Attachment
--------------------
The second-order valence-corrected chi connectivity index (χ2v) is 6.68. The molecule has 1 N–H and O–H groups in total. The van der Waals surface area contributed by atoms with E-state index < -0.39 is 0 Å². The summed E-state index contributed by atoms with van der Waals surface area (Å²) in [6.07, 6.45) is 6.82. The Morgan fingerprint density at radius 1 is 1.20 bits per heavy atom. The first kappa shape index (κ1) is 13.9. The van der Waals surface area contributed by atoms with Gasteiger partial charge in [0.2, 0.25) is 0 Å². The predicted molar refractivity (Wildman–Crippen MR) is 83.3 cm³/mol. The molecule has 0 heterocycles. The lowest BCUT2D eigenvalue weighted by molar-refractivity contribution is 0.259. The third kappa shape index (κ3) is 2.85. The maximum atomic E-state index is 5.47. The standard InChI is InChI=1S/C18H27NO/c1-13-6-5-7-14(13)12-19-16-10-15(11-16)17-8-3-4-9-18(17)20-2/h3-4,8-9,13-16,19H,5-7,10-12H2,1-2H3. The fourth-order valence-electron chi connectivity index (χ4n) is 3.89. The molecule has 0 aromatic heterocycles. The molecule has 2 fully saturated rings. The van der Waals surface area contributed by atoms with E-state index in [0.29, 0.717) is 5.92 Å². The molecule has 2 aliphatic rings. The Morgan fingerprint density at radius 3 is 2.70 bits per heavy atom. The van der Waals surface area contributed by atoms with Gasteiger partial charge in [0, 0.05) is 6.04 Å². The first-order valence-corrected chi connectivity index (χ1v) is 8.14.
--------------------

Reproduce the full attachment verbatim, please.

The second-order valence-corrected chi connectivity index (χ2v) is 6.68. The molecule has 1 N–H and O–H groups in total. The van der Waals surface area contributed by atoms with E-state index < -0.39 is 0 Å². The summed E-state index contributed by atoms with van der Waals surface area (Å²) in [6.07, 6.45) is 6.82. The Morgan fingerprint density at radius 1 is 1.20 bits per heavy atom. The first kappa shape index (κ1) is 13.9. The van der Waals surface area contributed by atoms with Gasteiger partial charge in [0.2, 0.25) is 0 Å². The predicted molar refractivity (Wildman–Crippen MR) is 83.3 cm³/mol. The molecule has 0 heterocycles. The lowest BCUT2D eigenvalue weighted by molar-refractivity contribution is 0.259. The third kappa shape index (κ3) is 2.85. The maximum atomic E-state index is 5.47. The standard InChI is InChI=1S/C18H27NO/c1-13-6-5-7-14(13)12-19-16-10-15(11-16)17-8-3-4-9-18(17)20-2/h3-4,8-9,13-16,19H,5-7,10-12H2,1-2H3. The fourth-order valence-electron chi connectivity index (χ4n) is 3.89. The molecule has 0 aromatic heterocycles. The molecule has 2 fully saturated rings. The van der Waals surface area contributed by atoms with E-state index in [0.29, 0.717) is 5.92 Å². The molecule has 2 aliphatic rings. The Morgan fingerprint density at radius 3 is 2.70 bits per heavy atom. The van der Waals surface area contributed by atoms with Gasteiger partial charge in [0, 0.05) is 6.04 Å². The first-order valence-corrected chi connectivity index (χ1v) is 8.14.